Wednesday, November 4, 2009

My Dad Can Kick Your Dad's...um, Case

by Sophie Littlefield

What fictional lawyer would you hire to defend you if you ever get caught?

I'd call my dad.



My dad is a law professor, or more grandly a legal scholar, a guy who thinks about issues of right and wrong for a living. He writes about the law, teaches it, and gives speeches about it; I guess you could say he's got a lock on the contemplation of justice.

Whenever I had an ethical quandary when I was growing up, my dad would not only explain current legal thinking on the subject but also provide historical context. My questions were about things like reporting waitressing tips (no one else did), or paying for things you accidentally smuggle out of stores in the bottom of the cart - nothing earth-shattering, and mostly it was just entertaining to hear how Dad would frame the question, because it was always different from the response you'd get from anyone else.



Bottom line, though, I was confident that Dad always acted within his own moral bandwidth. How many people can you say that about? Not many. I actually consider myself fairly ethically pure, but I fall off my own wagon just about every day.

At times, I've felt that dad is actually ethical to a fault. This might be what prompted my lifelong fascination with vigilantism. I am a firm believer in codes (personal more than societal) but I think that without the freedom to contradict ourselves we lose an important tool in our right-wrong arsenal. The slings and arrows of effective personal justice, in other words, must share the quiver with the occasional act of passion or vengeance or defiance.



But back to the subject - if I'm ever caught (and I must say that I find the question of what I have done in this fictional scenario to be more interesting than the nature of my defense) I'll call my dad. As an academic, he hasn't practiced law in nearly fifty years, which makes him, in my view, a "fictional" lawyer - but I'm confident he'd hold the court in thrall with his analysis of the case. Besides, I've never seen anyone win an argument against him.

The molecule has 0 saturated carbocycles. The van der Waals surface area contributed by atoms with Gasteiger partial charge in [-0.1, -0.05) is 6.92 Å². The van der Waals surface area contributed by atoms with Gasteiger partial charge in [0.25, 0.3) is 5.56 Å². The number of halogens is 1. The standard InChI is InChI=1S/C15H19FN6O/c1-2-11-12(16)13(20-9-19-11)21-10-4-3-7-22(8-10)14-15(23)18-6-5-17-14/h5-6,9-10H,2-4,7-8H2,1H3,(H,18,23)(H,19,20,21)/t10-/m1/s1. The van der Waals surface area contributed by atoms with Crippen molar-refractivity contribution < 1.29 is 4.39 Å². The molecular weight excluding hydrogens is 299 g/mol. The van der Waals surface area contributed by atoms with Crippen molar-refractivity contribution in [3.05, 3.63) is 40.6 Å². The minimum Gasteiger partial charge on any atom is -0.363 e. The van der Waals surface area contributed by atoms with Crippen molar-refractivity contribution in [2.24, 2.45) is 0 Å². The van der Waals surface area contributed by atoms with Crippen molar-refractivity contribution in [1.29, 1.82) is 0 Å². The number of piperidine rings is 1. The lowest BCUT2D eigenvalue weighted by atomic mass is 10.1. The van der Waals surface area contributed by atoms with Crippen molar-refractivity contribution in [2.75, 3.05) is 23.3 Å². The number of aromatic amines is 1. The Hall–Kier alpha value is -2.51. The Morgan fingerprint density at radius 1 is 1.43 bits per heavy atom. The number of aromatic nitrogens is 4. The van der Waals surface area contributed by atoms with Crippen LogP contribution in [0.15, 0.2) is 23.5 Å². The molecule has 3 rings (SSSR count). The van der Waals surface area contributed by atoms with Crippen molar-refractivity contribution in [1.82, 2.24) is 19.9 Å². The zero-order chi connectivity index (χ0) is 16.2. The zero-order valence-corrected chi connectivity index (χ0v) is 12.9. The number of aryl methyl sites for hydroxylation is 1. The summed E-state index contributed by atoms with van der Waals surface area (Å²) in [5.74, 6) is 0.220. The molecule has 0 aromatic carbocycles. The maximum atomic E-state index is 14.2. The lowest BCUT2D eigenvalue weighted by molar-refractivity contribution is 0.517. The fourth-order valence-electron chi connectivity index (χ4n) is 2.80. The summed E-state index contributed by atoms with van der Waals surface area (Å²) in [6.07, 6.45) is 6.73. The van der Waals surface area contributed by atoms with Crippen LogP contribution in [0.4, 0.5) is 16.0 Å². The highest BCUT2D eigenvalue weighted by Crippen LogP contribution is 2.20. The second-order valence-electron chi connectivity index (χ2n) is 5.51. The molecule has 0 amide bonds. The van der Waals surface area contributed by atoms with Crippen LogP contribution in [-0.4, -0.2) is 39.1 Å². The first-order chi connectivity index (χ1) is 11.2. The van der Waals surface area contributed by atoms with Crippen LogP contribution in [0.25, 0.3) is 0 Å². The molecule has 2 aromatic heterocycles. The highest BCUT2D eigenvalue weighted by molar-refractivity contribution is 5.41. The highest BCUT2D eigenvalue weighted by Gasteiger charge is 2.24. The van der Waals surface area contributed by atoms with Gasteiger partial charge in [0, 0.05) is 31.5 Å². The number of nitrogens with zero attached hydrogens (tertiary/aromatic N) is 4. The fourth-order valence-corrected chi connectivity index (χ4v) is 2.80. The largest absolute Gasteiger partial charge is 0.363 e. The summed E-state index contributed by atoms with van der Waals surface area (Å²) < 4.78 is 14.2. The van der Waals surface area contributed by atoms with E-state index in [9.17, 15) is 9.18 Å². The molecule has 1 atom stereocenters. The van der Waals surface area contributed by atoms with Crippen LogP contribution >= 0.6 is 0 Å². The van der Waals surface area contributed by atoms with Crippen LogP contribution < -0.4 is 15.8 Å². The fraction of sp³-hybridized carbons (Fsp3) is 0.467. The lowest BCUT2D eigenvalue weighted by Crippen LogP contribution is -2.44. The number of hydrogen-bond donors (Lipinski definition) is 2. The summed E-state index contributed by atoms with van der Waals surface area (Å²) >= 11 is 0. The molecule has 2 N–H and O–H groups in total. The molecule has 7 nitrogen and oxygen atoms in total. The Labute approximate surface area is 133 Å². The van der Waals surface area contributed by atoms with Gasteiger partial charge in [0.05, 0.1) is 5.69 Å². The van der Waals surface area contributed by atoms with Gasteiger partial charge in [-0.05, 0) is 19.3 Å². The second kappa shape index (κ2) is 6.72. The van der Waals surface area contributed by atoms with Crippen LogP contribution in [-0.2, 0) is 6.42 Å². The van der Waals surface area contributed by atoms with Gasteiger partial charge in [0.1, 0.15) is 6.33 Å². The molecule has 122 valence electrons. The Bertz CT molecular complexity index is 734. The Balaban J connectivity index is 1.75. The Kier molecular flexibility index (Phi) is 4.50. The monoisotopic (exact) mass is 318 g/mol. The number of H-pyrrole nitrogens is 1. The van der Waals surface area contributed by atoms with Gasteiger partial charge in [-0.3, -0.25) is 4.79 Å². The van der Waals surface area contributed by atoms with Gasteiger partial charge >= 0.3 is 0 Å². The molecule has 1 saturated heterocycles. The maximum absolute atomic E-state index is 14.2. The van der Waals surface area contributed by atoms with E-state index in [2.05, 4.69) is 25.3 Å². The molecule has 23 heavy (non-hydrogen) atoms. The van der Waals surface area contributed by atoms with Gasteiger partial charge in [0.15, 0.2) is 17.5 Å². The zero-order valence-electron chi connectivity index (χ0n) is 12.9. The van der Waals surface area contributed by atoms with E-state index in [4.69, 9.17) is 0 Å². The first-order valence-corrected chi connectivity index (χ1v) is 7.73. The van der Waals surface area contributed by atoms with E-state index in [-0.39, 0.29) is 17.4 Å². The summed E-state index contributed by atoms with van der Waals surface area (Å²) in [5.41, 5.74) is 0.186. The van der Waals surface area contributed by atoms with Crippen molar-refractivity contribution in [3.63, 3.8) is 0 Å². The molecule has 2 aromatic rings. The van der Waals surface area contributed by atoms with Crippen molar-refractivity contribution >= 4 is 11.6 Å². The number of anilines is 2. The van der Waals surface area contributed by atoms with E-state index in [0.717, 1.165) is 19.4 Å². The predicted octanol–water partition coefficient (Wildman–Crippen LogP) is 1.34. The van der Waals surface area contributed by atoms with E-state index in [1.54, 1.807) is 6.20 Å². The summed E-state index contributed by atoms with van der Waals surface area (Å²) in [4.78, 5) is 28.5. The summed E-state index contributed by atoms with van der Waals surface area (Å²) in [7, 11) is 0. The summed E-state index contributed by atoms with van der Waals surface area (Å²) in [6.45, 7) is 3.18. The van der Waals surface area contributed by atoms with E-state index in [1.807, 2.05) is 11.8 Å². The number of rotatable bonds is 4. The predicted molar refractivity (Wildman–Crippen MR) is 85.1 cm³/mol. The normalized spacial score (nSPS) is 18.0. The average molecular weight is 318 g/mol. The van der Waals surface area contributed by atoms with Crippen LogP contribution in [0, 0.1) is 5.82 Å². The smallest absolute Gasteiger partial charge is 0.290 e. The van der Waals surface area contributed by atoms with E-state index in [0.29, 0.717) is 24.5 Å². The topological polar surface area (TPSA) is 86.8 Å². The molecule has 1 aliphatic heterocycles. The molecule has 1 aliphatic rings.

(But I've beaten him at Scrabble. Just sayin'.)

6 comments:

CJ Lyons said...

Sophie, wow, your dad is like a living, breathing Atticus Finch!!! How awesome is that?

Hmmm....makes me feel a bit feral in my own ethical upbringing--pretty much taught myself what was right/wrong, good/bad and got a lot wrong along the way.

Maybe you guys can adopt me, lol!!!

Hard Boiled Mysti said...

My dad built bombs for democracy -- well, he didn't build them, he made the instruments that measure them last milliseconds longer with each test.

And he believed utterly in what he was doing, as did most of the folks at the Nevada Test Site, something I learned with a visit to the Atomic Museum in Las Vegas. It's cool.

Needless to say, backing out some of Dad's logic took me a while (and more than one nuclear apocalypse nightmare). I have, however, kept his tendency toward Quixotism, and I miss him a lot just now.

He always advised me to never talk to the cops about anything, call him and then a lawyer. This from a man who hadn't had a run-in with the law since he stopped 'liberating' watermelons in his teens. His logic about cops was unassailable -- it's their job, he would say, to control you, trick you, get as much damaging info as they can. No harm, no foul, just their contribution to keep the wheels of justice moving, and my goal was to keep from being crushed under those wheels. Odd talk from a life-long Republican, no?

I don't know what kind of trouble he thought I'd get in, but so far no lawyers, except entertainment attorneys. They don't count...

Rebecca Cantrell said...

Your post made me tear up, Sophie! What a wonderful endorsement of a childhood. Scout, too, was a little vigilante. Guess that's what happens when you grow up pondering the wheels of justice.

Thanks for such a great post.

Jen Forbus said...

Andy Gross and I were discussing "Top Dads" the other day on Twitter. He gave his daughter good advice and when I said I had gotten the same advice from my dad he was disappointed that he wasn't the "Super Dad." I told him to rest assured...every girl needs a "Super Dad" so there's plenty of room for all of them! I see your dad gets to enter the club, too!

Sophie Littlefield said...

hey guys, smiling here, the kids just read Cuckoo's Nest for school and Junior wanted to name the puppy Scout and T-wa wanted to name her Atticus. I'll have to tell Dad about the comparison - I'm sure he'll be flattered.

Mysti, I am not surprised by the picture you paint of your dad, but it seems exactly just right. AND you have absolutely got to work some of that into a story. Heeeyyyyyyy....it's November, get back to work!

And Jen, you're right - every child deserves a super Dad! I'm pleased to report that my kids have one...

Jen Forbus said...

Sophie...did the kids read Cuckoo's Nest or Mockingbird? I'm so confused? And is it Orlando Bloom who has a dog named after Atticus? Some celebrity does...personally, I might opt for Boo Radley! ;)